Mr. KANYE WEST (Rap Artist): ...set up the way America is set up to help the poor, the black people, the less well-off as slow as possible. George Bush doesn't care about black people.

WILLIAMS: First lady Laura Bush felt compelled to defend her husband.

Mrs. LAURA BUSH (First Lady): I think all of those remarks were disgusting because, of course, President Bush cares about everyone in our country.

WILLIAMS: Why the government moved so slowly may never be agreed upon.

Mr. DAVID SHIPLER (Former New York Times Reporter): There's a different sense of history in the United States when you're white and when you're black.

WILLIAMS: Former New York Times reporter David Shipler, a white man, has written books on race and class in America.

Mr. SHIPLER: I think race issues are not spoken about in a very clear or honest way. So when they get forced upon us as they have been during Hurricane Katrina, it's almost a splash of cold water in people's faces.

WILLIAMS: This is not the first time that a crisis forced race and poverty onto the national agenda. In the 1960s, Michael Harrington's book, "The Other America," poverty in the United States plus riots in Watts and beyond, helped launch the Johnson administration's war on poverty. By the 1980s, the pendulum had swung. President Reagan talked about welfare queens driving Cadillacs. A truce of sorts was reached in the 1990s. President Clinton and a Republican Congress transformed welfare into a program that required that the poor find jobs. Now the issue is back.

Prof. BARTLEY: You see a lot of Republican politicians in Mississippi and others who now seem to be singing a different tune.

WILLIAMS: Professor Abel Bartley.

Prof. BARTLEY: For years, they built their reputation attacking government and attacking things that help the poor, help the underclass, and now they realize, `Oh, those things are actually needed.'

WILLIAMS: Now the question is whether there'll be a new round of attention to poverty. A Census Bureau report showed an increase of 17 percent in Americans living in poverty since President Bush has been in office. Doug Besharov of the American Enterprise Institute says the Bush administration was considering an antipoverty program before the hurricane.

Mr. DOUG BESHAROV (American Enterprise Institute): And it was going to be an antipoverty strategy based on place, community revitalization but a community-oriented approach to poverty because there are pockets of extreme poverty in this country and one way to identify the people in most need is to go to those pockets and try to help the people there.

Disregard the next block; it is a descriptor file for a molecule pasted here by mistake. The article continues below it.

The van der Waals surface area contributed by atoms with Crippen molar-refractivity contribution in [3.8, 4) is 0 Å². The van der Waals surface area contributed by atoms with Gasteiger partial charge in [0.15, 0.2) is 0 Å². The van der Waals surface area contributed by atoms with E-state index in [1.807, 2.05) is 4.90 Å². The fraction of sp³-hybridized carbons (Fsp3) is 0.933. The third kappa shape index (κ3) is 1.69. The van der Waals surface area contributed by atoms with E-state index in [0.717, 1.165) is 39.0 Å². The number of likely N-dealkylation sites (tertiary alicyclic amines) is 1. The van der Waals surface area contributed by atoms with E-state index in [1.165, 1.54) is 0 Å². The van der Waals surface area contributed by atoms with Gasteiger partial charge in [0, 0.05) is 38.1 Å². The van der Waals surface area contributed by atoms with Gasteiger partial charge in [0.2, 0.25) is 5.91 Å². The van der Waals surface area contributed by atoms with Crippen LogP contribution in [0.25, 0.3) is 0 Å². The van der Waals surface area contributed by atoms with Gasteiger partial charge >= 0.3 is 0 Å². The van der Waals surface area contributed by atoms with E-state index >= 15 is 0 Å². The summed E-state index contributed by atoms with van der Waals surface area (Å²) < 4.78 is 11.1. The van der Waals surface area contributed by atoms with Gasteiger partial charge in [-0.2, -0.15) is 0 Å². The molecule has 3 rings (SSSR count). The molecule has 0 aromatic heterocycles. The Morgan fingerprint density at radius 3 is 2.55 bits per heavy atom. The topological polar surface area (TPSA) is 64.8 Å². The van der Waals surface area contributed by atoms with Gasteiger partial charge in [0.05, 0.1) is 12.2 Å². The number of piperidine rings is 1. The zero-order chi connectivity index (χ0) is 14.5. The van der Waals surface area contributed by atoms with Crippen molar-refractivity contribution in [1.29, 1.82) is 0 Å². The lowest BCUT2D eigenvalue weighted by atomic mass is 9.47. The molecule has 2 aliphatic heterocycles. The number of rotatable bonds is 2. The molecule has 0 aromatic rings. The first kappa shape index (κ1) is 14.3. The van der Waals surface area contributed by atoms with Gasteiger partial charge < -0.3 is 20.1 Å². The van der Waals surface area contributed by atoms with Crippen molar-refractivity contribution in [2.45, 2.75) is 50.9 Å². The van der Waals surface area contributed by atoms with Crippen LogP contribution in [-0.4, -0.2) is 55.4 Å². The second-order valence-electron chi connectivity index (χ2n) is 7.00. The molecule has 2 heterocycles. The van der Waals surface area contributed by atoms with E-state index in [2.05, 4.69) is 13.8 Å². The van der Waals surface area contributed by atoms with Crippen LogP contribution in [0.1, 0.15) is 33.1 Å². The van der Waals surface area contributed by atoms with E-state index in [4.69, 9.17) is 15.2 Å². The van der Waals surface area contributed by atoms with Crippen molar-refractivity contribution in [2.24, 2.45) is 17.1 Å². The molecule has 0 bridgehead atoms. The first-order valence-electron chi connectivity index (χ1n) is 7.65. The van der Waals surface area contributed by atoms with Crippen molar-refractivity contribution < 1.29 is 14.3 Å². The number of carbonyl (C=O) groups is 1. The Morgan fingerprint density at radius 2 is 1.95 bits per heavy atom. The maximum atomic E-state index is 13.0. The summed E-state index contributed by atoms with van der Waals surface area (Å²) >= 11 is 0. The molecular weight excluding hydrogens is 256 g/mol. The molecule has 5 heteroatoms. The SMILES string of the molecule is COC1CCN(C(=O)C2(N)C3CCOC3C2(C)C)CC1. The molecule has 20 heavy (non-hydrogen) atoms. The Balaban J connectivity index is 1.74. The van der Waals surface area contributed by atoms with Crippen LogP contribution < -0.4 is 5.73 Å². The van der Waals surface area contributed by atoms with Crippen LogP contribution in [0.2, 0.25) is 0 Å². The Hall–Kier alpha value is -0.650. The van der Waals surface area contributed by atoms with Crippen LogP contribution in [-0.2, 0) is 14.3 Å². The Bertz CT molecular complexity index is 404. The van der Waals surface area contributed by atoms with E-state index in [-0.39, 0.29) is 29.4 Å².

WILLIAMS: Some Democrats draw or paint questions of rich and poor, black and white in bolder strokes. They grill Supreme Court nominee John Roberts more aggressively about his views on issues like equality and affirmative action. This might not have happened without the hurricane. Author John Barry.

Mr. BARRY: And the reason I write about disasters is because I believe that a society in crisis reveals its true nature. And right now this hurricane has sort of ripped away some of the covering fabric and exposed to plain view some of the problems that American society has.

WILLIAMS: Author John Berry, whose book on the 1927 flood, looks at how the catastrophe revealed differences among rich and poor before the Great Depression and how that flood changed politics in the rural Deep South creating an economic populism that attracted black and white.

Mr. BARRY: The question remains whether the ripping away very violently of all the covering and the exposure of this truth of American society from Katrina is going to change the way people think or whether three months from now, they'll forget about it. And nobody knows the answer to that question.

WILLIAMS: One hint that the White House knows that it ignores issues of race and class at its peril, later today, a service for hurricane victims will be held at Washington's National Cathedral. The president will address the congregation. The sermon will be delivered by T.D. Jakes, a conservative evangelical preacher from Texas who is black. Juan Williams, NPR News, Washington.

MONTAGNE: This is NPR News.